16 If you want to make an egg tart

Take eight egg yolks and beat them well and add a quarter (qwertlin) of cream to it, and fine flour (semel mel) to the value of half a Heller (halbs haler wert). Put fat into a pan, as much as a small walnut, and afterwards put the eggs into it. Prepare it like scrambled eggs (wie ain ein gerertz), as soft as you can, and pour it out on a sieve or a colander. Stir in sugar and rosewater after that and spread it on a tart base. Let it bake nicely, roughly for an hour, and sprinkle sugar on it when you serve it.

17 How to cook good egg milk and make a tart of that

Take a good Maß of cream and eight eggs with that and a little butter (botter schmaltzs). Put the cream over the fire and let it boil. Beat the eggs well and the butter with them, then put them in(-to the cream) together with the butter and let them boil up together, but not too long so it does not become tough. Let the water run off it clear and put the rest into a bowl. Stir it well like a porridge (muß) and add sugar. If you like, you can put in almonds and raisins. Put it on a tart base and let it bake nicely.

What Philippine Welser’s recipebook calls an egg tart is not something we would normally coopk today. It is based on what was known at the time as pressed milk or egg cheese, a hard custard that shows up in recipebooks with remarkable regularity. It could be served as it was or roasted, or, as in this case, turned into a tart filling. While there are variations in ingredients, in the thickness of the custard and the seasoning, but the underlying form remains the same in all of them.

Interestingly, the principle is very similar to the somewhat richer recipe Balthasar Staindl records for a kind of tart prepared specifically for Easter, the Pressmetzen.

Pressmetzen zu Ostern

ccxxii Make a good gentle egg cheese (custard) and do not burn it. Put it on a draining board so that it sinks down (drains) well, then take the egg cheese and stir it apart with a spoon, add more eggs, a little sweet cream, also grate semmel bread into it, yellow it (with saffron), season it, add sufficient raisins. Then take semmel bread dough from a baker, roll it out wide, put the abovementioned egg cheese on it, and wreath (kräntzel) it around and around (make a plaited edge). Bake it in an oven, but before you put it into the oven, add figs, put almonds on top. Anoint the wreath outside with yellowed (saffron-dyed) egg yolks and put it back into the oven briefly. These flecken (tarts) are blessed for Easter.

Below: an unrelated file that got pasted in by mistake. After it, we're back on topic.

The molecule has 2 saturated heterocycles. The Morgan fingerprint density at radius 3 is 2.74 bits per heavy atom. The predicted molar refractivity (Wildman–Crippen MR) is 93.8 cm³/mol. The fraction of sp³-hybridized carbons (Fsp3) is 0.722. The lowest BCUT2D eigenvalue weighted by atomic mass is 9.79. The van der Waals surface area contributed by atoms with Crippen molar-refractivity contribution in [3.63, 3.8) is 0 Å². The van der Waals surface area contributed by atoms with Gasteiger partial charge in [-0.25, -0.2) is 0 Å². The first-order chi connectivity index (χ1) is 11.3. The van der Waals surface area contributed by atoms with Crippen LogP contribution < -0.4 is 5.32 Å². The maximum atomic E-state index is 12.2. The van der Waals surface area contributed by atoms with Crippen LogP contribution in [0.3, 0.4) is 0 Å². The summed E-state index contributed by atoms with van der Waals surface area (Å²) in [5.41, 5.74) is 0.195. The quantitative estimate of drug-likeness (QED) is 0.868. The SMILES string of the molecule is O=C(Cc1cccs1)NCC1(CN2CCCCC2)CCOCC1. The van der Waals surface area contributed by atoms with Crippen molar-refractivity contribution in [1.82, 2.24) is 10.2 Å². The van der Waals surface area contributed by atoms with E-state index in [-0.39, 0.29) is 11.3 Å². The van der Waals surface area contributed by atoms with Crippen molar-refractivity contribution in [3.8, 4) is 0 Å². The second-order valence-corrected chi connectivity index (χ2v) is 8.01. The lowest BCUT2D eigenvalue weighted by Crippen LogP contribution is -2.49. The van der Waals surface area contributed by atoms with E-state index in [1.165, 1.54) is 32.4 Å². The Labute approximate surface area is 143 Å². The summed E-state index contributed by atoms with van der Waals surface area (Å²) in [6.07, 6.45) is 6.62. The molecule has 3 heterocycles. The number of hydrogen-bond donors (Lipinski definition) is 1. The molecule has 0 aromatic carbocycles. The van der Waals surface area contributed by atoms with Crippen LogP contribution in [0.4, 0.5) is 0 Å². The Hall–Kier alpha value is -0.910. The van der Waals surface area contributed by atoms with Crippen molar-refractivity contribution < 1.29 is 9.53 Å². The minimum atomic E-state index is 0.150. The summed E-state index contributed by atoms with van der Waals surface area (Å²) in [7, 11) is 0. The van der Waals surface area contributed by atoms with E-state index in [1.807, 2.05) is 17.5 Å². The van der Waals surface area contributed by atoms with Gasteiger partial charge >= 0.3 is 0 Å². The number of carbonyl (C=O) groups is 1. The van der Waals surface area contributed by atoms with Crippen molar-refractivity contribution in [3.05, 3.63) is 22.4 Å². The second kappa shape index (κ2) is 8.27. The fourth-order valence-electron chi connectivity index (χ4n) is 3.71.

These were part of the Easter celebrations, carried to church to be blessed and then likely eaten communally. It is possible that these tarts, too, are associated with Easter, and they are certainly seasonal springtime foods.

Philippine Welser (1527-1580), a member of the prominent and extremely wealthy Welser banking family of Augsburg, was a famous beauty of her day. Scandalously, she secretly married Archduke Ferdinand II of Habsburg in 1557 and followed him first to Bohemia, then to Tyrol. A number of manuscripts are associated with her, most famously a collection of medicinal recipes and one of mainly culinary ones. The recipe collection, addressed as her Kochbuch in German, was most likely produced around 1550 when she was a young woman in Augsburg. It may have been made at the request of her mother and was written by an experienced scribe. Some later additions, though, are in Philippine Welser’s own hand, suggesting she used it.

The manuscript is currently held in the library of Ambras Castle near Innsbruck as PA 1473 and was edited by Gerold Hayer as Das Kochbuch der Philippine Welser (Innsbruck 1983).

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Mouthwash for Swollen Gums

Just a short thing that showed up in the cookbook of Philippine Welser. A translation job rolled in at the last minute, cutrting into my spare time. A more culinary post will follow soon.

2 An art for someone whose gums have swollen

Take one and a half Lot oregano (wolgemut), one Lot of mint (Damentten), a quentlein of ginger root, a quentlein of elecampagne (allet), one Lot of roses, be they fresh or dried, and three spoons full of rose vinegar, all together boiled in half an Augsburg Maß of wine. You must let it boil down by half and let it stand in the pot overnight, then strain it through a cloth. You must also add a quentlein of oak leaves into all of it.

Wash out your mouth with this warm water three times, once in the morning on an empty stomach, once at midday, and once at night when you are about to go to sleep.